The "campus rape culture" media narrative faces deflation

The ongoing media onslaught against the college fraternity system in specific and young men in general has been dismaying to say that least. (To the point where I’ve mostly given up writing about it entirely.) The dizzying array of “facts” and figures being tossed about on every cable news channel which describe the campus rape culture have provided a convenient platform for new age feminists who are ready to go to war. But how much truth is to be found underneath this pile of coverage? At College Insurrection, we are treated to the latest in a series of videos from The Factual Feminist, in which Professor Christina Hoff Sommers of the American Enterprise Institute takes on two common themes.

The first is the oft reported figure claiming that 1 in 5 young women attending college will be raped. Sommers locates the origin of this figure and reveals (yet again) that it was not a source to be taken seriously, but new, more accurate figures are available.

The one in five claim is based on a 2007 internet study with vaguely worded questions, a low response rate and a non-representative sample. The real number, according to the Bureau of Justice statistics, is one in 53. That’s too many, but it’s a long way from one in five.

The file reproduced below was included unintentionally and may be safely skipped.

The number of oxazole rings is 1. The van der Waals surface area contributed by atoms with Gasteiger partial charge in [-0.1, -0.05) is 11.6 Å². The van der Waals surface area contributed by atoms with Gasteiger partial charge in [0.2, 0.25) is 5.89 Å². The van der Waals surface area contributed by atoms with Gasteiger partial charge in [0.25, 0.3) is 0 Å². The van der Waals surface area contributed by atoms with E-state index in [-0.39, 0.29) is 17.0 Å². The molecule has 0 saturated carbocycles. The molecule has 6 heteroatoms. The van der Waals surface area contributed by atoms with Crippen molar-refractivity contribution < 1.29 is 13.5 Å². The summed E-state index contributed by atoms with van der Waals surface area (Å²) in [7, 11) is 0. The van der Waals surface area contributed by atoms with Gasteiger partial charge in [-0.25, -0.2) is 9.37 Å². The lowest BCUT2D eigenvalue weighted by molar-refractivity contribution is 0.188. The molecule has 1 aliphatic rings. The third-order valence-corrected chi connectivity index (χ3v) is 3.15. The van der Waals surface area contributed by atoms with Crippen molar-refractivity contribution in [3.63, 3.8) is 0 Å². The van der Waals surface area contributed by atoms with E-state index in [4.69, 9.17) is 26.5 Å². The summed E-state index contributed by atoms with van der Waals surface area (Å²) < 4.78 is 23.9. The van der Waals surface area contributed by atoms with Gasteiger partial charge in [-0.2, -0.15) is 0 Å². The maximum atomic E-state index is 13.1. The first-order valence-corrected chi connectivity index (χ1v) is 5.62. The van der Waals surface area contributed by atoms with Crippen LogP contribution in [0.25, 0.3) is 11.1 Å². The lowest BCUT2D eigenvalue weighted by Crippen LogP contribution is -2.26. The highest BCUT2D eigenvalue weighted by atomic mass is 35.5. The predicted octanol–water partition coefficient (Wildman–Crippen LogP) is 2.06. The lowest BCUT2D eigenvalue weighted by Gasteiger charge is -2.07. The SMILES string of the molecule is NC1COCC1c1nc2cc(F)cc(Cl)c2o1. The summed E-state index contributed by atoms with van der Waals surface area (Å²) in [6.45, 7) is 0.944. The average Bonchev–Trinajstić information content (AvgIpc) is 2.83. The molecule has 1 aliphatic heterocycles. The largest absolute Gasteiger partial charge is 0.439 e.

That works out to slightly more than two out of one hundred. Obviously that’s two too many, and actual criminals need to be captured and prosecuted. Further, women should be empowered and encouraged to defend themselves against violent criminals, whether that be by arming themselves or simply using good judgement in how and where they travel. But if these Justice Bureau statistics are correct, the “rape culture” isn’t much of a culture at all.

The second myth which Sommers tackles is the constant media theme which says that “women almost never lie about rape.” They knowingly quote figures which say that less than 2% of all rape reports turn out to be unfounded. The Professor dismisses this one for what it is… an unknown and unknowable figure which flies in the face of human nature.

The answer to bad old practices is not bad new practices. As Cathy Young has noted in an excellent article in Slate, the myth of the lying woman has been replaced by the myth of the woman who never lies. Why replace one myth with another? Of course women lie. Not because they’re women, but because they are human. And human beings lie, especially when it comes to sex. Women make false accusations for different reasons. Some do it because they want to explain away an embarrassing sexual encounter. Sometimes they are disturbed and are seeking attention, sympathy or revenge. Sometimes they’ve taken one too many feminist theory seminars and they’ve come to believe that a drunken or regretted sexual encounter constitutes a felony rape.

The professor does a much better job with all of this than I ever could. Check out the video for yourself below.